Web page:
Stand Up, Fix Up

Been meaning to comment on a book I finished a while back, Matthew Crawford’s “Shop Class As Soulcraft”.   It’s a pretty well-written examination of what work means and how contrary to our natures most modern jobs are.

It shares some insights with Daniel Pink’s “Drive” and his talk on what motivates us.  One of those ideas it shares is the idea of people needing a feeling of autonomy in order to be happy.  But it brings up another point which I think a lot of people miss.

Keep in mind we’re not talking about fine-arts woodworkers, or anything like that.  Crawford stays pretty centered on what we’d call the “trades”.  And he brings up an interesting point about the lack of objective standards to which most people can be held in their work.

In trades work, things are either done correctly, or they are not.  The wall is either plumb, or it is crooked.  The joint leaks, or it doesn’t.   The weld is done well, or it is weak.  And if something is done especially skillfully, you can see that too.

Compare that to how most of us work these days.  We don’t really have a way of measuring what we do to give us the bare satisfaction of knowing it is at least “right” to some extent.  Employees are measured against metrics they didn’t have any input in.  Bosses come and go, and most of how we are rewarded and punished is pretty arbitrary.

Even “ideas” people face this. We can launch a marketing campaign, but who knows if it will work?  You paint a beautiful picture, but will it connect with a buyer?  You can write a blog post or a book, but will anyone respond to your ideas?

This is why I think it feels so good when we stop and do something  as simple as fixing something around the house or cleaning and painting something up.  We have improved our environment in a way that is immediately noticeable.  We’ve put a little order back into a world that tends to the chaotic.

And in our abstract symbolic existence, it feels good to interact with things that don’t depend on our interpretation of them.  The garage door you fix or the jalopy you restore will probably do you more good in the long run than all your Facebook friends and Twitter followers combined.


11 thoughts on “Stand Up, Fix Up

  1. Another insightful post!

    As a person who provides consulting in strategy, execution and pay-for-performance, I concur.

    As much as we attempt to use “management by fact” and team collaboration to achieve significant results – whether they be in process improvements, customer satisfaction, revenue and productivity – there is still nothing like the tangible “analog” creation of someone in the trades. Or the arts. Or the kinds of occupations where some kind of artifact is created.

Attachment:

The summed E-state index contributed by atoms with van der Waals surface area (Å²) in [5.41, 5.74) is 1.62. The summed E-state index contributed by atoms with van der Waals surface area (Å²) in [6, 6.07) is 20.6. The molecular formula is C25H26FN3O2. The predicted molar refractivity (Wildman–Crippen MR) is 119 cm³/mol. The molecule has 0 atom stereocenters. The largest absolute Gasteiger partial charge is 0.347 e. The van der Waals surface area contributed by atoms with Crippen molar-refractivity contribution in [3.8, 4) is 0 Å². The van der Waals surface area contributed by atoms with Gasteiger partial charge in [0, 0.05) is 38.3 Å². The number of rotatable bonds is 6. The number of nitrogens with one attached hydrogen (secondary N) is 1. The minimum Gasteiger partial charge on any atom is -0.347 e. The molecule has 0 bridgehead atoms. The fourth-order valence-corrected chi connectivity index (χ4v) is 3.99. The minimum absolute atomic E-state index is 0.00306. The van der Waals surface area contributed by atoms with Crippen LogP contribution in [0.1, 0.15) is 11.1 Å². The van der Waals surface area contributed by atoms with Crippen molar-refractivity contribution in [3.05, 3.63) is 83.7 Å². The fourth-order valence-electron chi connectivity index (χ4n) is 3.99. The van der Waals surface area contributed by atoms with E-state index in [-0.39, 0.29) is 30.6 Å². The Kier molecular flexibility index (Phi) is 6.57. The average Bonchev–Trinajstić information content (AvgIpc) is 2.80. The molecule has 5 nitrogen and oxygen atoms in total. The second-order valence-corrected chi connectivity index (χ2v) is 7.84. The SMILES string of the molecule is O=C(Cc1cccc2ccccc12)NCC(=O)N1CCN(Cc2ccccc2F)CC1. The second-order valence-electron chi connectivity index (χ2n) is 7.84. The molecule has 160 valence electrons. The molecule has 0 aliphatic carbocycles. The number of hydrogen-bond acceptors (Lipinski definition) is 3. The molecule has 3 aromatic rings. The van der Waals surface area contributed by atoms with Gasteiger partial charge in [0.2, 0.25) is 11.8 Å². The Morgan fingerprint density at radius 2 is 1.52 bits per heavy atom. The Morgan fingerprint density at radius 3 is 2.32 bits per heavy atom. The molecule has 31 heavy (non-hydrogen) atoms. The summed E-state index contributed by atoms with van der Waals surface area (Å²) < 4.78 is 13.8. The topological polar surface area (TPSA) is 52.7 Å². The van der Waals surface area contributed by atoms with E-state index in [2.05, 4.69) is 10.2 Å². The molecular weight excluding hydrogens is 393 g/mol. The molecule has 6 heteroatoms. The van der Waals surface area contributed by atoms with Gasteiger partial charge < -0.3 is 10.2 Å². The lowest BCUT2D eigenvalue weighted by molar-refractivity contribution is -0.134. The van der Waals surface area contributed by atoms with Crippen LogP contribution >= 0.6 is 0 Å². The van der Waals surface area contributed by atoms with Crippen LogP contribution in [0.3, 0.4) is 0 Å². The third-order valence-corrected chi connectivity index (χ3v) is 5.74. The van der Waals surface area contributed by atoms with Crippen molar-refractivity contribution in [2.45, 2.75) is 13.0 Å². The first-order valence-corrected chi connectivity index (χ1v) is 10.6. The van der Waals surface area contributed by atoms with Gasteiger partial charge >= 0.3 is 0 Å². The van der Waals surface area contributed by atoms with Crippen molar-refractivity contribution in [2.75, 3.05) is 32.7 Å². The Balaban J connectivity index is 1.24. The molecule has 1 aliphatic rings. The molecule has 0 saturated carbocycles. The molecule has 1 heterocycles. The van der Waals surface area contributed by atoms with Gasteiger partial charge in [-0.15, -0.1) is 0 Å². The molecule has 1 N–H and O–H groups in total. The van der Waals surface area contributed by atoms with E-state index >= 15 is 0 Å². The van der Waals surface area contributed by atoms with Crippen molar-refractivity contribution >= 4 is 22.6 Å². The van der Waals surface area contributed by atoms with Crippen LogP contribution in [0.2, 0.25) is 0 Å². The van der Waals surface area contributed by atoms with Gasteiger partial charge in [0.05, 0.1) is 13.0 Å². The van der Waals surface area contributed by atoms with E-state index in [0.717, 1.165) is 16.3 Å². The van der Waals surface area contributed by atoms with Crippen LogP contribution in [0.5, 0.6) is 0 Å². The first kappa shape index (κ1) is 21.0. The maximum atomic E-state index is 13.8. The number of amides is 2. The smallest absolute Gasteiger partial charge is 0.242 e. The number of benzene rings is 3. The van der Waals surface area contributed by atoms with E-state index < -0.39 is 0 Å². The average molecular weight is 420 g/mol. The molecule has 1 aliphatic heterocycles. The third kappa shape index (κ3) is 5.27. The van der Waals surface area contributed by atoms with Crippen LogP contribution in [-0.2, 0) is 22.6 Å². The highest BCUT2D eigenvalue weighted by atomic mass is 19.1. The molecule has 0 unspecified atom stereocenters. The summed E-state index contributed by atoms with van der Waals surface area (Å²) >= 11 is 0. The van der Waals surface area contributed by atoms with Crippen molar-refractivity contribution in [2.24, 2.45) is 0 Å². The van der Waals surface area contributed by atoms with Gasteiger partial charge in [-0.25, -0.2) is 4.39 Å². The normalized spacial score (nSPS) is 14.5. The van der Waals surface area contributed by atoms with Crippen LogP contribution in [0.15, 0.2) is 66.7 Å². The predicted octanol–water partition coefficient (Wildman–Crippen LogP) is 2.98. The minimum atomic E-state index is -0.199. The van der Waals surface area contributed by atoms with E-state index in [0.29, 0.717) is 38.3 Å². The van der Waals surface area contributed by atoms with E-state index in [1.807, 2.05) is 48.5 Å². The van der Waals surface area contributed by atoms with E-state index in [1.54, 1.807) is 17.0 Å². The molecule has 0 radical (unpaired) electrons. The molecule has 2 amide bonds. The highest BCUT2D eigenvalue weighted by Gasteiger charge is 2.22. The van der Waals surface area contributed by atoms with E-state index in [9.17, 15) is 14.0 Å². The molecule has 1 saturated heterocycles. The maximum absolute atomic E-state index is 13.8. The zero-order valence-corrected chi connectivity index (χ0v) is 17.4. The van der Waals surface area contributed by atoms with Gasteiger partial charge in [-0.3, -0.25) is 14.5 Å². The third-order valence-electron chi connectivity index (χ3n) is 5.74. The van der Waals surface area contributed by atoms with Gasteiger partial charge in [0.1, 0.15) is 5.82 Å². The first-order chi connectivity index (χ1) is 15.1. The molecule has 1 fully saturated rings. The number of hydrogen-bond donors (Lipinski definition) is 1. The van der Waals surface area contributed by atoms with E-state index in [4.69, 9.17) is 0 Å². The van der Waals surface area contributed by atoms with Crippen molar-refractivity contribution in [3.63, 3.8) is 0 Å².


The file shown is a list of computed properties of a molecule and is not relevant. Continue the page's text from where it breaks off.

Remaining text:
I think it is ultimately more fulfilling in many ways. But most of us can take satisfaction in our own ways, even if you can’t sit on it, or paint it, or drive it, or…

    • Thanks, Darren….I guess someone who was in your line of work that couldn’t derive some satisfaction from intangible results would burn out pretty quickly – I think we all need to “see” the net result of our efforts, even if only in our mind’s eye.

  2. As the Dean said in the E.M. Forster novel, Maurice to the chatty young student named Lord Risley who insisted on saying that “talking, talking, talking” was more important than the nourishment his classmates were getting from the cutlets they were eating “Oh, Risley, Shut up! At least the cutlets will do them some good. Your talking will not.”

  3. Hi Harry, I agree. I always say that if by some miracle I came into money, I would still clean houses. And I prefer dirty ones! Even housecleaners need job satisfaction, and transforming a dirty house into a shining work of art is very gratifying.

    The accomplishments (or lack of) one achieves in an office are often relative. I have seen people rise in the ranks who are highly skilled—at covering their butts!

  4. When a work day is spent on the computer and the outcome of a day’s work is intangible, there tends to be, at least for me, a sense of general pointlessness to it all. That feeling transfers from the work to the home.

    I think that is one reason why I’ve tried taking up hobbies that have that specific outcome you’re talking about. I made a clock – it stands up and tells the time. Done. It helps fight off the frustration of a day spent doing digital busy work.

    • Our digital world does make it tough to get a sense of accomplishment. If you turn on a computer in the morning, spend 8 hours furiously programming, or doing graphics or writing, or whatever else – when you turn it off at night it looks the same as it did that morning. Perhaps someone needs to make a computer that spits out wood chips or something according to the work done. Then at the end of the day you could look at the huge pile of chips and sawdust and feel good!

      • Ha ha that’s funny Harry! A pile of oily rags, paint chips, dead leaves, metal shavings, etc., could be ejected from a chute at the end of a tough workday—but for the full effect, they should be squirted out directly on you and your clothing!

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